Eadie Hill Trial Lawyers
3100 E 45Th St Ste 218
I am a trial attorney who takes on hospitals and other medical corporations when they choose to put their own profits ahead of their patient’s safety. My practice is focused on medical negligence and wrongful death, primarily delayed diagnosis and treatment of heart attacks and strokes, as well as birth injuries. My residence is in Ohio, but I handle cases throughout the United States.
When people experience trauma and grief, their world can begin to unravel. I get a tremendous amount of satisfaction knowing that I am helping people and standing up for them when they feel like no one else will. In fact, that’s why I became a lawyer, and I’ve been blessed to help many great people and clients. I’ve remained close with many of my clients long after their case ended.
While I’ve won many awards and honors for my accomplishments in the courtroom, it’s knowing that I’ve been able to help people through their most difficult times that gives my job meaning.
I remember one of my first cases as a young lawyer was an incredibly challenging case that involved a young woman who suffered a brainstem stroke following head trauma. The injury left her with little use of her arms and legs.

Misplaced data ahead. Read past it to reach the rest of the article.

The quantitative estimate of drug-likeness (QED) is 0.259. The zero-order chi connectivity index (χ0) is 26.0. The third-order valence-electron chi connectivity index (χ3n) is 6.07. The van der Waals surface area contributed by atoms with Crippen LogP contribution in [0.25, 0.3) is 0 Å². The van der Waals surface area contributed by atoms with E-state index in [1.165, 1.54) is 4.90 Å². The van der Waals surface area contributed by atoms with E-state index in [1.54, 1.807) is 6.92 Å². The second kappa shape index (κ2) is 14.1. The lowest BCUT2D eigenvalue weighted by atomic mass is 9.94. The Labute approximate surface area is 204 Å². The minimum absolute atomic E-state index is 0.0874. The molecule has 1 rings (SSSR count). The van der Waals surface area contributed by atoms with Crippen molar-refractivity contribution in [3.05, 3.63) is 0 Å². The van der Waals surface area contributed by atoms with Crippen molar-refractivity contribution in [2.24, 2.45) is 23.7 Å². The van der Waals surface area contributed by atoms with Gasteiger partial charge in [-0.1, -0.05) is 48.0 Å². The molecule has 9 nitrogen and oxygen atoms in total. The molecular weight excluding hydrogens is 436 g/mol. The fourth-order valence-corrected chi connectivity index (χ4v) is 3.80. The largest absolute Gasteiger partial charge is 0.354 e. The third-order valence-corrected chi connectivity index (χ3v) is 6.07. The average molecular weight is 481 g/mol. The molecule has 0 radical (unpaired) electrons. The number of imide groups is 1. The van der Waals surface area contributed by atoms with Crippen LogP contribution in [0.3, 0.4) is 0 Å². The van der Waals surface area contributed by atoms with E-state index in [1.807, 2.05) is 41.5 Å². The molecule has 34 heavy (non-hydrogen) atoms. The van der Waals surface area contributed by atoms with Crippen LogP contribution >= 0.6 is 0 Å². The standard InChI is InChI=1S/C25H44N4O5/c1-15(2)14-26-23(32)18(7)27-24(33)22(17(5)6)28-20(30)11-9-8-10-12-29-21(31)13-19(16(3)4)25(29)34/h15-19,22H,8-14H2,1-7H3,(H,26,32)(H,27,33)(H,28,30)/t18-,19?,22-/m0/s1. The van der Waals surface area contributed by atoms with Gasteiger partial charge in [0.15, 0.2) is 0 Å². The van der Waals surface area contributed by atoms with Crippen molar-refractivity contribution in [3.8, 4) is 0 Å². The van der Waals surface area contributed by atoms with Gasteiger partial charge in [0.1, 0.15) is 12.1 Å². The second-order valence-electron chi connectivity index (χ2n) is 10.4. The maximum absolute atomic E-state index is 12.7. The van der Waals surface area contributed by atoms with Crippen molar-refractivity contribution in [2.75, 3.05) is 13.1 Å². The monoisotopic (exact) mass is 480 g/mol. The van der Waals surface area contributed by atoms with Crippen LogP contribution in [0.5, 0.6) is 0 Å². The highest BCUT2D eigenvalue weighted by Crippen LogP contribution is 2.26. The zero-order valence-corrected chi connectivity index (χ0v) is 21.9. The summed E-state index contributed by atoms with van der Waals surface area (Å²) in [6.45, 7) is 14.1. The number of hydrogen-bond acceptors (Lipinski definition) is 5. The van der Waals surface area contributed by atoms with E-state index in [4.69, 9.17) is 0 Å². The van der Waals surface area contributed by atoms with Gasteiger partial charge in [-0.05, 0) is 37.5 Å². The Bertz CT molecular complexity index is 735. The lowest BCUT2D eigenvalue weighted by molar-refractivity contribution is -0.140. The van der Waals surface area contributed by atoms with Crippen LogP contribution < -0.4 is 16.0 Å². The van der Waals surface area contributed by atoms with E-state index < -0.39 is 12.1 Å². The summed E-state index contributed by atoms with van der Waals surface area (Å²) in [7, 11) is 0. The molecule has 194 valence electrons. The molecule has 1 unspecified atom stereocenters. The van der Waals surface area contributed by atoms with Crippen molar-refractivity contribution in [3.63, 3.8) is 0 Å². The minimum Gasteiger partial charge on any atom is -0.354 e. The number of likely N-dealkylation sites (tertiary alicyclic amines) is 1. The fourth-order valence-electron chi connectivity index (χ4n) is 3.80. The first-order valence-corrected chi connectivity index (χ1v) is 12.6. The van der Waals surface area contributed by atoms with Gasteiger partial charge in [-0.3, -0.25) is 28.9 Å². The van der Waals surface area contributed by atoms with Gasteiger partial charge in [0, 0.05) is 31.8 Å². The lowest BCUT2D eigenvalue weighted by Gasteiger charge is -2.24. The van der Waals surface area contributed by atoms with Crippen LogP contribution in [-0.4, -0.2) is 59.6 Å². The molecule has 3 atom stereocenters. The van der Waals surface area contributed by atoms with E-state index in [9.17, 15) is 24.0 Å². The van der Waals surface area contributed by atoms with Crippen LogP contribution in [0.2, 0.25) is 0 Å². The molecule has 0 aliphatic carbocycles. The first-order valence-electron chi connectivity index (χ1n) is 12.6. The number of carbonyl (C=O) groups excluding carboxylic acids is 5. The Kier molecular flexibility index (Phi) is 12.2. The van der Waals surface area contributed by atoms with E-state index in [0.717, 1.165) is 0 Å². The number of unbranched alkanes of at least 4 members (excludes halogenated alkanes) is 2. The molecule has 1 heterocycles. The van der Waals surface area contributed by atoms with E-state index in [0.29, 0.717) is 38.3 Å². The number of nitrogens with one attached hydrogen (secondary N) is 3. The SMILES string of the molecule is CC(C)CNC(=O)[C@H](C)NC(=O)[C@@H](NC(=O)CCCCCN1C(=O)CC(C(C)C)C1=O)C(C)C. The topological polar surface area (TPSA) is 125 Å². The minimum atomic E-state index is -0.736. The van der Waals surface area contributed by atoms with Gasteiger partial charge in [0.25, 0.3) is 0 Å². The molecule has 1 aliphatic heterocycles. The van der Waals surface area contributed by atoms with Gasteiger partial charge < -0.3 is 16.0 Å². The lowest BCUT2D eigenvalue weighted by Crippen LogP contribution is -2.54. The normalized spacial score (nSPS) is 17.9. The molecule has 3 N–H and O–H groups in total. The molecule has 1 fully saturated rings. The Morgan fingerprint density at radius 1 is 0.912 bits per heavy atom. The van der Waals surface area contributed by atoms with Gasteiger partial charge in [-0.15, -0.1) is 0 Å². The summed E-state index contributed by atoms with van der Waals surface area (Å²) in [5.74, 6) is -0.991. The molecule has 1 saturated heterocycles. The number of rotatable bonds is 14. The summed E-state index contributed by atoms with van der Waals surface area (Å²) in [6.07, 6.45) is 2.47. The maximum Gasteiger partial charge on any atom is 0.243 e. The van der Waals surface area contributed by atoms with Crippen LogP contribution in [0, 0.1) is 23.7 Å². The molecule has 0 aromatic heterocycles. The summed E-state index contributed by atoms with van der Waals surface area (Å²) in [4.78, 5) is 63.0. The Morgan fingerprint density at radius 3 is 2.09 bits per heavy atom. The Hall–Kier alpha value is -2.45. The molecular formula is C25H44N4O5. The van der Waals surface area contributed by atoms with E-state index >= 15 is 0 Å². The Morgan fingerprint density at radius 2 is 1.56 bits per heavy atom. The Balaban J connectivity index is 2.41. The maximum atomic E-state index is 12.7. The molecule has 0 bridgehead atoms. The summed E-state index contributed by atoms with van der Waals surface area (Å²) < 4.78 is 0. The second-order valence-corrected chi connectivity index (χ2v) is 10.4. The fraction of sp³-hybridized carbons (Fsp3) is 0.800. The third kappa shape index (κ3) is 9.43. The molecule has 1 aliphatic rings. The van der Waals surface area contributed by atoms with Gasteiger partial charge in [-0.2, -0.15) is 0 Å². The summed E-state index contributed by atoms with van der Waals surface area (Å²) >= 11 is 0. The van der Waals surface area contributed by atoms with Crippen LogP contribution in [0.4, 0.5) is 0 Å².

I remember meeting her and telling her that I could not guarantee that I would be able to win her case, but promising her that I would devote everything I have to trying to help her. Fortunately, we were successful, and the compensation from the lawsuit allowed her to restore her life. Since that day, that’s a promise I make to everyone of my clients.
I am from Flint, Michigan and attended Oberlin College in Oberlin, Ohio where I was a running back on the football team. While I was in college, I met my wife, Hilary, who was a singer in the Oberlin Conservatory of Music. After college I attended Case Western Reserve University School of Law in Cleveland, Ohio. Hilary and I live in Lakewood, Ohio.
When I’m not in trial or busy working on a case, I love to spend time with my wife walking our two (very poorly trained) dogs through the Cleveland Metroparks, traveling, or volunteering at events that support injured and disabled children, animals, and the homeless.